Benches are constituted by the Chief Justice considering the previous orders and it is rare to exclude from them the judges who had heard the matter earlier and are still available. The recent trend shows that the Chief Justice appears to be allocating cases on a selective basis. Again, it is not my endeavour to criticise the outcomes or judgments in such cases. But the manner of allocation raises serious issues about the independence of the judiciary. For example, a recent matter challenging the appointment of Additional Director of CBI was placed before the bench of Justice Ranjan Gogoi and Justice Navin Sinha, but the same was released by an order to the following effect, “List the matter on Friday i.e. 17th November, 2017 before a Bench without Hon’ble Mr. Justice Navin Sinha.”
The matter was later listed before a bench presided over by Justice R.K. Agrawal on November 17, although on that very day Justice Gogoi was sitting not with Justice Sinha but with Justice Rohinton F. Nariman and Justice S.K. Kaul. The matter ought to have been placed before that bench. Unfor-tunately, this has been going on in the Supreme Court for some time. Chief Justice Khehar allocated the Birla Sahara matter to a bench presided over by Justice Arun Mishra and Justice Amitava Roy overlooking 10 senior benches. Chief Justice Khehar, after converting a letter by the widow of Kalikho Pul into a petition, allocated the same to the bench of Justice A.K. Goel and Justice U.U. Lalit, who were sitting in Court No. 13, overlooking Court Numbers 2 to 12 for no apparent reason.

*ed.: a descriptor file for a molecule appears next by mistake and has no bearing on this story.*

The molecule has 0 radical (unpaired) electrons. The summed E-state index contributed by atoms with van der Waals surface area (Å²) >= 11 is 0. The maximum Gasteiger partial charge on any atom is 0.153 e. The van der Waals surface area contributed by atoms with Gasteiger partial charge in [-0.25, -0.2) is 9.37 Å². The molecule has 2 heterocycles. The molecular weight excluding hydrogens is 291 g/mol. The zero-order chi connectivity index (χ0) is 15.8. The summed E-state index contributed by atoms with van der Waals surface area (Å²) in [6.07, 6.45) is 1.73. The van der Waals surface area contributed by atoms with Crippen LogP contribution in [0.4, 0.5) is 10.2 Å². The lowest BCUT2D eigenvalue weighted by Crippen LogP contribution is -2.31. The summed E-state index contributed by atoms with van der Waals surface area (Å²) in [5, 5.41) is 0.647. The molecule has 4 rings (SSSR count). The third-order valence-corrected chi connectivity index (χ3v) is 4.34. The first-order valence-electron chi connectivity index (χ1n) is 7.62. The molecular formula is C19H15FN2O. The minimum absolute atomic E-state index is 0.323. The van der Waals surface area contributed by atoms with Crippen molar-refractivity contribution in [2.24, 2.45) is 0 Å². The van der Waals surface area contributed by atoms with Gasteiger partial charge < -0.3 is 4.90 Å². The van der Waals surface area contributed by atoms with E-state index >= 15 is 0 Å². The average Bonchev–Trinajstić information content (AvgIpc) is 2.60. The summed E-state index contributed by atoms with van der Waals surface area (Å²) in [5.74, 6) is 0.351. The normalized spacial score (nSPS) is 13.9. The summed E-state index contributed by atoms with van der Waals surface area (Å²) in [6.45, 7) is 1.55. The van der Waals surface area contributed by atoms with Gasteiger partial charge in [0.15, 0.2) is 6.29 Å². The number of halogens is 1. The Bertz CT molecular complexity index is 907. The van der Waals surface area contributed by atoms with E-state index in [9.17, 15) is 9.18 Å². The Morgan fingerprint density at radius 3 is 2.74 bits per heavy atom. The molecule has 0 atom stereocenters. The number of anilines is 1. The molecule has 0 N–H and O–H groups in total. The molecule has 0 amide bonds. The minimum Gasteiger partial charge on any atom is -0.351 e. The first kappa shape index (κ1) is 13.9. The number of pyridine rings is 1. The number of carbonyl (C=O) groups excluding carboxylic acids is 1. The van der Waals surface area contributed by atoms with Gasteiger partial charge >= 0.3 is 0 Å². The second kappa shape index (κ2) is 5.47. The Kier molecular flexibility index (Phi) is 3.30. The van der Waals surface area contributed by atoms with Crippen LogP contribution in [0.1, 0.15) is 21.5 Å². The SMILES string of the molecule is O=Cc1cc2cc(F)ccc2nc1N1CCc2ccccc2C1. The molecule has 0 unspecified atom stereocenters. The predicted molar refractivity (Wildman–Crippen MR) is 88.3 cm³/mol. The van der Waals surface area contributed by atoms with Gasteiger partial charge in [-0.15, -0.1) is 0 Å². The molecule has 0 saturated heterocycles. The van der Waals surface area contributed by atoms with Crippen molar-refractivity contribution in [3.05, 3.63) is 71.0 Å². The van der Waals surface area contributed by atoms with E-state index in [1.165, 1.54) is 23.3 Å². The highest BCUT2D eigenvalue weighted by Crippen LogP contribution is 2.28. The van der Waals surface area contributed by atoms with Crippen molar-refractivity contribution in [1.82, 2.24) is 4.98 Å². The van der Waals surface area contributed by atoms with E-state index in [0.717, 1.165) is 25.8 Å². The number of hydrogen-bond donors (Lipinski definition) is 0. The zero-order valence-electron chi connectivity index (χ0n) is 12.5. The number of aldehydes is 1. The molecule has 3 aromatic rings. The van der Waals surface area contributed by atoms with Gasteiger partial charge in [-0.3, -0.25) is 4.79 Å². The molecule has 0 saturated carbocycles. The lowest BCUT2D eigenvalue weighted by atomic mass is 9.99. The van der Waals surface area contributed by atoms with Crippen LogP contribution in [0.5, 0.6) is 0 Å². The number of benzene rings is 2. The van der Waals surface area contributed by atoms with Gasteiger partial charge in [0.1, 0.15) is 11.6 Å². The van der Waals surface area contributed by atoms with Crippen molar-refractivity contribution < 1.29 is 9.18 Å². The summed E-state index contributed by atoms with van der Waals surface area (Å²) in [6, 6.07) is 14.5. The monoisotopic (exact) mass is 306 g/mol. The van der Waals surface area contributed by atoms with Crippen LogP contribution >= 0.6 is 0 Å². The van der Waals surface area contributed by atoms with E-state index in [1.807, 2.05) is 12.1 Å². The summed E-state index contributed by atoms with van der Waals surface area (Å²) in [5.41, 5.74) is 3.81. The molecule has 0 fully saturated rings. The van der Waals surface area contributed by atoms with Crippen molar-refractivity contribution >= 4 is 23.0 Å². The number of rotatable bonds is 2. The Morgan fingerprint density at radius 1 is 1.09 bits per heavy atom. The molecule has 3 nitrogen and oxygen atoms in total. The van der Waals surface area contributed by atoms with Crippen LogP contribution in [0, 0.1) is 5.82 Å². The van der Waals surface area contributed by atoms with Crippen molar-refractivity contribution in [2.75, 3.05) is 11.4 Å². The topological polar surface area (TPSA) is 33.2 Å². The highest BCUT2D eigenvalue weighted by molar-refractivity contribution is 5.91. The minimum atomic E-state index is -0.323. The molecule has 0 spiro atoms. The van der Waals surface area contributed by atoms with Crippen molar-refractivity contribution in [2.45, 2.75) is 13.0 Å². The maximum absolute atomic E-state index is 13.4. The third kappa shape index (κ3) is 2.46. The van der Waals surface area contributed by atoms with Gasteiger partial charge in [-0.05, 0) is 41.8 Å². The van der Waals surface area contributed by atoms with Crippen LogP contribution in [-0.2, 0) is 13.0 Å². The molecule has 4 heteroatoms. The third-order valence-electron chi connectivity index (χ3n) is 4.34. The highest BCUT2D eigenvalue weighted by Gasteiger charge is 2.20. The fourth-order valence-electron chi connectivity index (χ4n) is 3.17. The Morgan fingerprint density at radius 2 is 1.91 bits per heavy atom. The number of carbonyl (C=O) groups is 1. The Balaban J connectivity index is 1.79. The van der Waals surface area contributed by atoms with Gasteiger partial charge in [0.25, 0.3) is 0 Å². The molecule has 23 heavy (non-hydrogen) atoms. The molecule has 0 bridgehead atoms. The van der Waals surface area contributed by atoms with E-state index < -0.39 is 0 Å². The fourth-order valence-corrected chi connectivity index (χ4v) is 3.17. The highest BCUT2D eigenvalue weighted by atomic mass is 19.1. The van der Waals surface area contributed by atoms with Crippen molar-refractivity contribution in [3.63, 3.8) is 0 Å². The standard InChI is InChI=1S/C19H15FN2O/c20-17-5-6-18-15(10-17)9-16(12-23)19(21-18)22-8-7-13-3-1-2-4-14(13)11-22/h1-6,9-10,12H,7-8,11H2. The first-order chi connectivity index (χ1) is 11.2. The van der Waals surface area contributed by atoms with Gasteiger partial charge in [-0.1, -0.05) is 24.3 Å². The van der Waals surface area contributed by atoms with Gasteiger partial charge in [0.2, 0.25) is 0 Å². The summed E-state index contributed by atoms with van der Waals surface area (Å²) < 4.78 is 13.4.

An independent and strong judiciary is the basic feature of the Constitution. We are faced with an extraordinary situation where the judiciary is being marginalised from within, not from outside. It is important for this institution to ensure that an impression is not given to the public that the constitution of benches and allocation of matters is being done in a manner more palatable to the executive. Government is the single biggest litigant before the Supreme Court. Citizens are entitled to expect the free and fair administration of justice. The Chief Justice will be well advised to correct this course. If he doesn’t, the other judges must step in. The independence of judiciary is the collective responsibility of all the judges. Let us hope and trust that they will not fail the institution.